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He certainly isn’t to my usual taste; I’m usually attracted to the lean and wiry type. What was Sue thinking when she set me up? That said, for a first look on a blind date, he’ll do. He’s better than the last two she swore were perfect for me. Big brown eyes. Bit older than I’d expected. The touch of grey at the temples is nice. He’s so tall I have to tip my head back. I’ll get a crick in my neck if we don’t sit down soon.
He holds out his hand. Bloomin’ Eck! They’re like shovels. I return the gesture, and his hand swallows mine whole, squeezing my fingers so hard I think my newly polished nails will look like cracked eggshells when they emerge.
‘Jack,’ he says in a warm, deep voice, his eyes never leaving mine.
‘Helen,’ I answer before swallowing hard. He lets go, and I try not to rub some feeling back into the lump of tingling flesh and bone that won’t be able to pick up a glass, let alone a knife and fork, for at least an hour. I’m not sure this blind date business is for me. I think I might be better off on my own. Less heartache that way.
He holds out the chair, and I sit down before he literally lifts me and the chair up and tucks me perfectly under my end of the table. He sits down on the opposite side and grins widely. His teeth are sentry straight and dazzlingly white as I return a tight-lipped smile.
I pick up the menu and try to concentrate, but I can feel his eyes on me the whole time. I’m beginning to wish I’d worn a polo-neck sweater rather than this strapless summer dress. He’s making me feel as though I’m sitting here in my underwear. I lift my menu higher so that it sits below my chin. Jack blinks and focuses on his menu.
By the time the waiter arrives to take our order, we haven’t said a word to each other, and I have downed my first glass of red. I was trying to fill the silence and calm my nerves, but it’s gone straight to my head, and I can feel my neck and cheeks burning. I probably look like a belisha beacon already. I glance at his glass. It’s still full.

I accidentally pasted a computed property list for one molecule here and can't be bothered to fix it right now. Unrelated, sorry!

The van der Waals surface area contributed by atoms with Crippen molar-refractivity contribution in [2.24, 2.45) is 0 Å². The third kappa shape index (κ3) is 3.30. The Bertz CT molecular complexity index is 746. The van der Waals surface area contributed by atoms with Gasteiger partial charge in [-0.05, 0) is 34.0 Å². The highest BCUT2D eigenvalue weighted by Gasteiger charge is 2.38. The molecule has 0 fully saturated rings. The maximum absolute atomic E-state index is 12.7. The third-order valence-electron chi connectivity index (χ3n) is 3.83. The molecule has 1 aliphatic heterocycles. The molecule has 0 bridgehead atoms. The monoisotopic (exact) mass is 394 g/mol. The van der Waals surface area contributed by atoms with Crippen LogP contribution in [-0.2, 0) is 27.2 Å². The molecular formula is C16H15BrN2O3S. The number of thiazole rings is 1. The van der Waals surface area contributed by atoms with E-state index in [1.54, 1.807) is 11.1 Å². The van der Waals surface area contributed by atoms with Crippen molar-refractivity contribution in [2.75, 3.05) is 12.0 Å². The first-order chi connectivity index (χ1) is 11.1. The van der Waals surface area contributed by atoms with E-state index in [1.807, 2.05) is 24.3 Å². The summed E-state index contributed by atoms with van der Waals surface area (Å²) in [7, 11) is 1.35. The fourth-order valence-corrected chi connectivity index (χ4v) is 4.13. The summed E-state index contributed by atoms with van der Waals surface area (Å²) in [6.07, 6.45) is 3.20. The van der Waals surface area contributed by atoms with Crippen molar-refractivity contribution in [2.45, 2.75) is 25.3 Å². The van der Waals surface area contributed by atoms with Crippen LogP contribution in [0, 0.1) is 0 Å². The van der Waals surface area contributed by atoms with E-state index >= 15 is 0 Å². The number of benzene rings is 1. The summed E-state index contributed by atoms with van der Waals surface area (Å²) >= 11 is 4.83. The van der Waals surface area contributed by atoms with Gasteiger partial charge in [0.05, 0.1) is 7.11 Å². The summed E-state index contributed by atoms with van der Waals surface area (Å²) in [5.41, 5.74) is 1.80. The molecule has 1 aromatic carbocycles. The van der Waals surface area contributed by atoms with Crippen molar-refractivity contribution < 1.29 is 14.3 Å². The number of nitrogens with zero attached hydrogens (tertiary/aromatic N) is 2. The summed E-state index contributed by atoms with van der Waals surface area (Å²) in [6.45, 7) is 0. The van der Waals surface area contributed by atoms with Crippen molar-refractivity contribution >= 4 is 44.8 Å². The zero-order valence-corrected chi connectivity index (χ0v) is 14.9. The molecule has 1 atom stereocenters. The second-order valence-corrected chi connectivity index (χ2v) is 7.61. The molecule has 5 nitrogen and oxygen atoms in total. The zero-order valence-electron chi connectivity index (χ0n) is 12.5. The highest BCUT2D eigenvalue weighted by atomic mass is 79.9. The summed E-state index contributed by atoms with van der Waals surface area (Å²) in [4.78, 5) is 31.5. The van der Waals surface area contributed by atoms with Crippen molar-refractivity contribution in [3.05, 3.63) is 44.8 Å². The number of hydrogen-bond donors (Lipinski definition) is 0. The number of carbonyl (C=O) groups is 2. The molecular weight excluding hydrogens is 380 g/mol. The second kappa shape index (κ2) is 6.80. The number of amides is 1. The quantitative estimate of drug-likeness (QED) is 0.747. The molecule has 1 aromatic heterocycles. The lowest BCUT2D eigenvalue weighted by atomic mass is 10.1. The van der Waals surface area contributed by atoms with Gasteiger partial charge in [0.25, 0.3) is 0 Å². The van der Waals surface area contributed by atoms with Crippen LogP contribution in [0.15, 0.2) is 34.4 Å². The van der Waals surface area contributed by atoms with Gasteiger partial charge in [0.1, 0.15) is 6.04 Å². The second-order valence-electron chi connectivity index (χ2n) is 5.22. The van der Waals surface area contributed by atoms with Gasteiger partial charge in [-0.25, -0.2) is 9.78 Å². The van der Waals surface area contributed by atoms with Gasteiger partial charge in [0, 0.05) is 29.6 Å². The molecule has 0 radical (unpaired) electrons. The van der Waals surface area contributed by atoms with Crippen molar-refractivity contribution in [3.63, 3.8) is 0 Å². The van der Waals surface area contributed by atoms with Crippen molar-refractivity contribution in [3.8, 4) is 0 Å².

We order, and the waiter disappears.
‘I’ve never been on a blind date before,’ he says, finally picking up his glass. ‘It was my friend that persuaded me.’ Was he blushing?
‘This is my third.’ I take another sip of wine and cover my mouth with my hand. ‘Sue says it’s the done thing these days.’ I look for a response and see his raised eyebrows. ‘Well, perhaps in her eyes. Since my divorce came through — I didn’t want to, but Sue—she’s pushy—you know, wears you down until you agree.’ I grin, my tight-lipped grin like an idiot.
‘Is Sue a close friend?’ he asked.
‘Since nursery school. We’ve always been there for each other.’
‘It’s good to have friends when you find yourself alone again after so many years. The other two? Up to expectations?’
‘Sorry?’
He smiles widely again, showing those beautiful white teeth. My hand remains over my mouth when I speak. I mean, whoever heard of a forty-something wearing a brace?
‘The two other blind dates.’
‘Ah. Well.’ I sigh and put my hand down. No use trying to hide anymore—he’d have soon found out, anyway. ‘It’s the braces. It put them off.’ I smile and show him the diamond decked wires that hold my upper teeth prisoner. ‘It comes out next week. It’s my two front teeth—they cross slightly. I’m trying to correct them. I know it’s not very nice to look at, and I know you won’t want to meet up again, but it’s okay.’ I swallow another large mouthful of wine. ‘It’s still nice to meet you, and we may as well have the meal; I’m happy to pay and——’ He puts his hand over mine to silence me.